Indonesia: Residents ready for plastic bag charge

Corry Elyda and Agnes Anya, The Jakarta Post 19 Feb 16;

Unlike many city administrations that have announced their resistance, communities and private entities have shown enthusiasm for a program obliging modern retailers to charge customers for plastic bags starting Sunday.

Tiza Mafira, the director of the Diet Kantong Plastik (DKP) movement that initiated the program, said in a press conference on Wednesday that 80 percent of respondents in a survey conducted by the DKP said they supported the program.

Tiza said the survey showed that 80 percent of respondents were ready to bring their own bags when shopping. “According to the survey, the ideal price of plastic bags is between Rp 500 [4 US cents] and Rp 2,000. However, it may vary in accordance with how much each city is willing to pay,” she said, adding that the respondents also hoped that the money raised would be used for corporate social responsibility (CSR) schemes.

The Environment and Forestry Ministry’s decision to issue a circular stating that retailers should start charging for plastic bags was inspired by petitions both online and offline, which attracted 70,000 signatures.

As many as 23 major cities were scheduled to implement the circular from Feb. 21, coinciding with National Waste Awareness Day. However, claiming that they were unprepared, many local administrations backed off. Only nine have maintained their willingness to continue with the plan and only one city, Bandung, has prepared to release a regulation to support the program.

Agus Supriyanto, retailer education department head at the ministry’s Waste Management Directorate, said the ministry would trial the program for three months from Feb. 21 to June 21 to see whether it would successfully decrease the use of plastic bags.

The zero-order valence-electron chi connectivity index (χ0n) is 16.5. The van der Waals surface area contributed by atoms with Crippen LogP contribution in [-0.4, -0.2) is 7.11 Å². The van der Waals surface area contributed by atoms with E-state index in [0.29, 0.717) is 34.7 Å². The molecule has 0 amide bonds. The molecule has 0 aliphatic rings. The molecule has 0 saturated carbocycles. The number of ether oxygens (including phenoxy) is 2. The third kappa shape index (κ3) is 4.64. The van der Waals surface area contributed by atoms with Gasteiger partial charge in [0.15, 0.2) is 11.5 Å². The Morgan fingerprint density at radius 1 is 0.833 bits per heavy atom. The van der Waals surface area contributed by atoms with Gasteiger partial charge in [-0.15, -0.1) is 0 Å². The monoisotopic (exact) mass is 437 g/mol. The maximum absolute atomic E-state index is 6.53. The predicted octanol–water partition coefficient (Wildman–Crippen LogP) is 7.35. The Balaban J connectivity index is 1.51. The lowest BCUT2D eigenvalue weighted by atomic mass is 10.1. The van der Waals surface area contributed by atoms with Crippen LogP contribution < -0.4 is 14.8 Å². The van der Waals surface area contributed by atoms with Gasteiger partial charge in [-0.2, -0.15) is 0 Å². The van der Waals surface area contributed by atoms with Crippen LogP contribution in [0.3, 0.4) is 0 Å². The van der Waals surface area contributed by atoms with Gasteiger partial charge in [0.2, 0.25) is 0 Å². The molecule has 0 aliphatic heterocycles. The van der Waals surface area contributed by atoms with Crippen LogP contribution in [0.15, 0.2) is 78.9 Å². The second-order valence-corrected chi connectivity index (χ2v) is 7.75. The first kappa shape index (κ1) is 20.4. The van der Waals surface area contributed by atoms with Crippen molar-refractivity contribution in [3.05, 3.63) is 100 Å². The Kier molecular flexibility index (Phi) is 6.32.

“In June, we will evaluate the program before deciding to issue a ministry regulation to reduce the use of plastic bags,” he said.

A survey carried out from Feb. 5 to 14 showed that 94 percent of 10,044 respondents were willing to pay for plastic bags and 92 percent did not mind bringing their own bags.

Meanwhile, some retailers have also announced their support for the program. Convenience-store chain Circle K corporate legal manager Aryanto, who also attended the press conference, said the company, which had 500 stores across the country, would participate in the program. “However, we will charge Rp 200 for plastic bags, in accordance with the recommendation of Aprindo,” he said, referring to the Indonesian Retailers Association.

Aryanto said he hoped that the central government and city administration would make a clear regulation because they could not force customers to pay for plastic bags without a regulation. DKP estimates that more than 9 billion plastic bags are used by retailer consumers each year in Indonesia.

The policy also received support from religious institutions, such as the Jakarta Catholic Diocese. The diocese’s Episcopal vicar for categorical communities, Andang Listya Binawan SJ, said that the church authorities praised the plastic bag tax as it was likely to reduce the use of plastic, which was polluting the Earth.

The diocese has been urging its congregation to control the use of plastics and styrofoam since 2013 in a bid to reduce plastic bag waste.

It is campaigning for the move again in the current pre-Easter period, in which its congregation is being urged to not only abstain from eating meat, but also using plastic bags and styrofoam, for 40 days.

“With the move, we would like to invite Catholics to grow their faith by taking care of our home; the environment — which has been supporting our lives,” said vicar Andang.

With the move, the diocese also asks authorities in Catholic churches in Greater Jakarta to not consume water packaged in plastic cups or bottles during meetings.

Monica Anggraini, a church member, has welcomed the program and has been encouraging her community members to bring their own tumblers to meetings.

“Sometimes, they forget to bring tumblers to the meetings. So I provide reusable cups,” she said.

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